There are two types of trominoes, straight shapes and L-shaped. Suppose a rectangle $R$ admits at least one tiling using trominoes, with an even number of L-trominoes.

**EDIT:** we do not admit ALL orientations, but only those which are constructed by starting in a box, and next box is placed to the left, or below previous box.
Hence, only 2 out of the 4 possible orientations of the L-tromino is allowed. Hence, these are the four trominoes that we are allowed to use:

$$\begin{align}\newcommand{\x}{\large\blacksquare}\newcommand{\o}{\large\phantom{\square}} &\o\o\o\o\o\o\o\o\o\o\x\\[-5pt] &\x\x\o\o\o\o\x\o\o\o\x\\[-5pt] &\x\o\o\o\o\x\x\o\o\o\x\o\o\o\x\x\x \end{align}$$

*Prove that every tiling of $R$ must use an even number of L-trominoes.*

This smells a lot like a classical tiling problem, but unlike the classical cases (dominoes and missing corners), the situation is not to show that a tiling is impossible…. Some nice invariant is perhaps what I am looking for.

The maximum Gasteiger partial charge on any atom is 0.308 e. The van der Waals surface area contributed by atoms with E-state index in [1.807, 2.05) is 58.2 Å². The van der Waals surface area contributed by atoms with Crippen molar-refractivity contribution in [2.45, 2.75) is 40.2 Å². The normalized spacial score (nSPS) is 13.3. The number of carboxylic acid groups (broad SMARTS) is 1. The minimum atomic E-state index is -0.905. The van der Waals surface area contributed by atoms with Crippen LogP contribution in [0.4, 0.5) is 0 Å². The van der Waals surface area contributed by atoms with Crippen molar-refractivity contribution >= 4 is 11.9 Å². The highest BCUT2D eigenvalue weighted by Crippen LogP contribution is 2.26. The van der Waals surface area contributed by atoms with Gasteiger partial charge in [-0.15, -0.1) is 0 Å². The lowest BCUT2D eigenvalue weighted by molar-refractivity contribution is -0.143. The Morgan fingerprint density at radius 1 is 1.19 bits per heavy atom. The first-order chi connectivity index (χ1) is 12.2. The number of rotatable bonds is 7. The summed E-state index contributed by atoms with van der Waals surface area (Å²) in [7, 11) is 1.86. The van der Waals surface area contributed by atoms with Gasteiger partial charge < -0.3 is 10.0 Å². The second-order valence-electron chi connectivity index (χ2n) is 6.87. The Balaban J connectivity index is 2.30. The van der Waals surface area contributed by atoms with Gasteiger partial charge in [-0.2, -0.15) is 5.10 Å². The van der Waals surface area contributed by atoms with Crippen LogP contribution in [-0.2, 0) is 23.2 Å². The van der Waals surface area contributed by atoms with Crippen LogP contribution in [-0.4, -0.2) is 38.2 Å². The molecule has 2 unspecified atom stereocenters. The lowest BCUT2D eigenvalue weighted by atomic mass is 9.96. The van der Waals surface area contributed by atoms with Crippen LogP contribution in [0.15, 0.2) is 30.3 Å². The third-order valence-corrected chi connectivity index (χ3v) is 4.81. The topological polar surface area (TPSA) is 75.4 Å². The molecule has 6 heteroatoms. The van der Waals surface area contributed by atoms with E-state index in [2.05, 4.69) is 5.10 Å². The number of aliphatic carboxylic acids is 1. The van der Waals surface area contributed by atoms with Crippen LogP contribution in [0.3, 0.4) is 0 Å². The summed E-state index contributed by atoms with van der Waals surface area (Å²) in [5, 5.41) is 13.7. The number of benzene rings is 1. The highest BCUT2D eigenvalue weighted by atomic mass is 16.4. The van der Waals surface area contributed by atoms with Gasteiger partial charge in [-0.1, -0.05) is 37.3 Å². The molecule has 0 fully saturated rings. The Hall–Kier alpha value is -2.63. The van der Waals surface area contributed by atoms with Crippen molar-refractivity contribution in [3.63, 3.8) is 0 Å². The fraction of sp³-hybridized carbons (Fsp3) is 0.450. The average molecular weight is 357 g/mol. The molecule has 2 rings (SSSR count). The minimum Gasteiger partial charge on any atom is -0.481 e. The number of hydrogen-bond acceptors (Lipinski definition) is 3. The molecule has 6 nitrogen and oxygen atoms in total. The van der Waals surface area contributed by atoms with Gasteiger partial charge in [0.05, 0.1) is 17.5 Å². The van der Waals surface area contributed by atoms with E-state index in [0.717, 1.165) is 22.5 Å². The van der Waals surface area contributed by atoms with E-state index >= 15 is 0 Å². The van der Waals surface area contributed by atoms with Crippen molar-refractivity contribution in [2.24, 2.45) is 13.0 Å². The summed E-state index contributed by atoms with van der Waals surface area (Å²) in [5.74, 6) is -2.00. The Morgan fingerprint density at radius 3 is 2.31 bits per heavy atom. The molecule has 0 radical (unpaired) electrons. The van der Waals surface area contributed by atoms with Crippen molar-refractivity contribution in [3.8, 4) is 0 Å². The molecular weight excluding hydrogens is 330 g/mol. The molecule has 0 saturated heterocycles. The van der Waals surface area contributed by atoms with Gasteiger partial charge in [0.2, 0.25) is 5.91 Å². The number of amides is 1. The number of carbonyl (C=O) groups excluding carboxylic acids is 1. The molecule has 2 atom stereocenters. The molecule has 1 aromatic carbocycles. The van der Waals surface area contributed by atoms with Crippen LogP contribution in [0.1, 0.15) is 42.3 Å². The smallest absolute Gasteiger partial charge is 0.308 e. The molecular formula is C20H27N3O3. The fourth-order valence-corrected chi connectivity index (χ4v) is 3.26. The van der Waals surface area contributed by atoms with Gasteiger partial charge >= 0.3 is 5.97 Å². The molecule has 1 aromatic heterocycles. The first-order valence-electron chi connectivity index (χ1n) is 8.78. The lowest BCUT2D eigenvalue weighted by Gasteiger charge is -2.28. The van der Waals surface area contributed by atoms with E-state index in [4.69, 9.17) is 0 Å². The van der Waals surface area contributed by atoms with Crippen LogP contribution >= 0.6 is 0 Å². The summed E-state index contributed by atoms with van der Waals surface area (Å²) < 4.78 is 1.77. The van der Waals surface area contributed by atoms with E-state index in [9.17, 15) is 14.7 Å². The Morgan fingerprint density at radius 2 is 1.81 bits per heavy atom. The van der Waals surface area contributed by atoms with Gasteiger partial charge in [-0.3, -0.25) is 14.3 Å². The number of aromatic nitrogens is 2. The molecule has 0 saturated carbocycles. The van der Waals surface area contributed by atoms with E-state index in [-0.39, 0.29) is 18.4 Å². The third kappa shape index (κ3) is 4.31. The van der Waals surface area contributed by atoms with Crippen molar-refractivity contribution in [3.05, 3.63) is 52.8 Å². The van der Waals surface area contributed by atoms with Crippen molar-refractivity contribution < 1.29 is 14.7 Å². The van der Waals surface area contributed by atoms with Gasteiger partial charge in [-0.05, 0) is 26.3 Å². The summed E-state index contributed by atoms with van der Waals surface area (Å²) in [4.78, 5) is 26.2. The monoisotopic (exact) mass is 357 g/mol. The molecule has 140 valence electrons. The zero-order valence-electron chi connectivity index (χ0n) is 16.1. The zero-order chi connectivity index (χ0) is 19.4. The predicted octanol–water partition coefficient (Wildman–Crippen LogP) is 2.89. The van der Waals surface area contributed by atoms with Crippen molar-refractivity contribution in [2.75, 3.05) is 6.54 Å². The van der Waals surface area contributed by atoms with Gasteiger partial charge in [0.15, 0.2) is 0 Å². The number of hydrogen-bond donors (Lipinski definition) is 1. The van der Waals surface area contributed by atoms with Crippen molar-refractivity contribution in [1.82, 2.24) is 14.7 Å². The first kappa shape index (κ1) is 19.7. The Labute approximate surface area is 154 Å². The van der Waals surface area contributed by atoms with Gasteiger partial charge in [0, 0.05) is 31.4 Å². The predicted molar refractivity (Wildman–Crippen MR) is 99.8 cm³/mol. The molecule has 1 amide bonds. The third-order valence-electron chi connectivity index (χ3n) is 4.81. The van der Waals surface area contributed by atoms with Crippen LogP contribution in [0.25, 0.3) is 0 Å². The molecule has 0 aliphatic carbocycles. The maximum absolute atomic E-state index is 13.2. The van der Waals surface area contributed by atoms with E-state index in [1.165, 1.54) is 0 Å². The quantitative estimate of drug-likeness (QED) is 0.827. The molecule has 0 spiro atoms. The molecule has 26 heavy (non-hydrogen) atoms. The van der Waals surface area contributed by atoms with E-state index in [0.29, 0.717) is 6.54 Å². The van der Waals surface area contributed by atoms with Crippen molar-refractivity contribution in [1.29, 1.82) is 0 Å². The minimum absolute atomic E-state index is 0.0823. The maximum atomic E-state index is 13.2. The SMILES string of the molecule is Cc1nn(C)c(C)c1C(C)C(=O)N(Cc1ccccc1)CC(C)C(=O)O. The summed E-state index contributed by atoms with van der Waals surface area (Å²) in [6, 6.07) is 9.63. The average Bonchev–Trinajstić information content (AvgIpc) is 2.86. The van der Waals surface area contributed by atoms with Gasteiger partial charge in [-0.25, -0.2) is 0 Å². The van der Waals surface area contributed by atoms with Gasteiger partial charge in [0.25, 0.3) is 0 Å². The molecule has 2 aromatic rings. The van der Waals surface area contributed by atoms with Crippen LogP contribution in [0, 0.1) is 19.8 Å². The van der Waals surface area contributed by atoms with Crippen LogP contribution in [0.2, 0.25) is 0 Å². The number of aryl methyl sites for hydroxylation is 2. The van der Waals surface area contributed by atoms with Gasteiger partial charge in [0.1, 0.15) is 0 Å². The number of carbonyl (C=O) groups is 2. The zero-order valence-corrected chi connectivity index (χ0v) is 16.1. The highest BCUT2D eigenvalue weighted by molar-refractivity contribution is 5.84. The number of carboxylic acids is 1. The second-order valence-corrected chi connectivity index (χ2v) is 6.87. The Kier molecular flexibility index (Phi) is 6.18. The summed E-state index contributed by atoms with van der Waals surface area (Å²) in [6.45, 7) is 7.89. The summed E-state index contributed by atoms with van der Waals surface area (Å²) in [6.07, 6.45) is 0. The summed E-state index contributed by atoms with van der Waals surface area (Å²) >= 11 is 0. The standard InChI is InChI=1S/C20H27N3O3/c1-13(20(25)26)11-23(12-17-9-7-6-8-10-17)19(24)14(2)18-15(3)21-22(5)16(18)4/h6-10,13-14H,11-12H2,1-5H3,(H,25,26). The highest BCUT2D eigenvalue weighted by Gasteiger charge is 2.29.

I actually know how to prove the above statement, but it requires a lot more machinery than I would like. Moreover, I am interested in a more general question, (regarding representation theory and cylindrical Schur functions, and the proof I know does not generalize to this situation), but I hope that a good proof of the above problem generalizes.

For the interested: The general setting supposes that the rectangle is a torus, and that we use $k$-ribbons, where $k$ is odd. We then want to show that the number of $k$-ribbons which occupies an even number of rows, occur an even number of times. Hence, a proof not relying on the fact that $R$ has boundaries, or heavily uses the fact that each shape has three squares, is of extra interest.

21more comments